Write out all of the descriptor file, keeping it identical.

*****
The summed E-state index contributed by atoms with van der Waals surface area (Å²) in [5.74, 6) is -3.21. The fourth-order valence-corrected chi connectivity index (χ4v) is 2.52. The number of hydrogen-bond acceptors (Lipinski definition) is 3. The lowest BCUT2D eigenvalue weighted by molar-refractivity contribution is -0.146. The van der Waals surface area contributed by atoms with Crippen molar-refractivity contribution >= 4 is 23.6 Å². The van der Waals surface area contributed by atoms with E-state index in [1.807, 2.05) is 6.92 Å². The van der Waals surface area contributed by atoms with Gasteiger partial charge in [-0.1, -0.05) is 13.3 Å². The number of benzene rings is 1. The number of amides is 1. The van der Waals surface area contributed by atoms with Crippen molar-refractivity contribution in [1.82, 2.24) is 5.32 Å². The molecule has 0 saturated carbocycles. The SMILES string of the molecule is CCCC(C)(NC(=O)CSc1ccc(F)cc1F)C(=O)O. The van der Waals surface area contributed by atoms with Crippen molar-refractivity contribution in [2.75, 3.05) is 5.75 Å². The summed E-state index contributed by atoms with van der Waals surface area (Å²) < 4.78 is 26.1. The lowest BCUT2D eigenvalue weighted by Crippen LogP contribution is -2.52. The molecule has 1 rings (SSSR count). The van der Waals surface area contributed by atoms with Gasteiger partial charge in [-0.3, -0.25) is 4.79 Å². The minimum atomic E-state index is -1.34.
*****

The summed E-state index contributed by atoms with van der Waals surface area (Å²) in [5.74, 6) is -3.21. The fourth-order valence-corrected chi connectivity index (χ4v) is 2.52. The number of hydrogen-bond acceptors (Lipinski definition) is 3. The lowest BCUT2D eigenvalue weighted by molar-refractivity contribution is -0.146. The van der Waals surface area contributed by atoms with Crippen molar-refractivity contribution >= 4 is 23.6 Å². The van der Waals surface area contributed by atoms with E-state index in [1.807, 2.05) is 6.92 Å². The van der Waals surface area contributed by atoms with Gasteiger partial charge in [-0.1, -0.05) is 13.3 Å². The number of benzene rings is 1. The number of amides is 1. The van der Waals surface area contributed by atoms with Crippen molar-refractivity contribution in [1.82, 2.24) is 5.32 Å². The molecule has 0 saturated carbocycles. The SMILES string of the molecule is CCCC(C)(NC(=O)CSc1ccc(F)cc1F)C(=O)O. The van der Waals surface area contributed by atoms with Crippen molar-refractivity contribution in [2.75, 3.05) is 5.75 Å². The summed E-state index contributed by atoms with van der Waals surface area (Å²) < 4.78 is 26.1. The lowest BCUT2D eigenvalue weighted by Crippen LogP contribution is -2.52. The molecule has 1 rings (SSSR count). The van der Waals surface area contributed by atoms with Gasteiger partial charge in [-0.3, -0.25) is 4.79 Å². The minimum atomic E-state index is -1.34.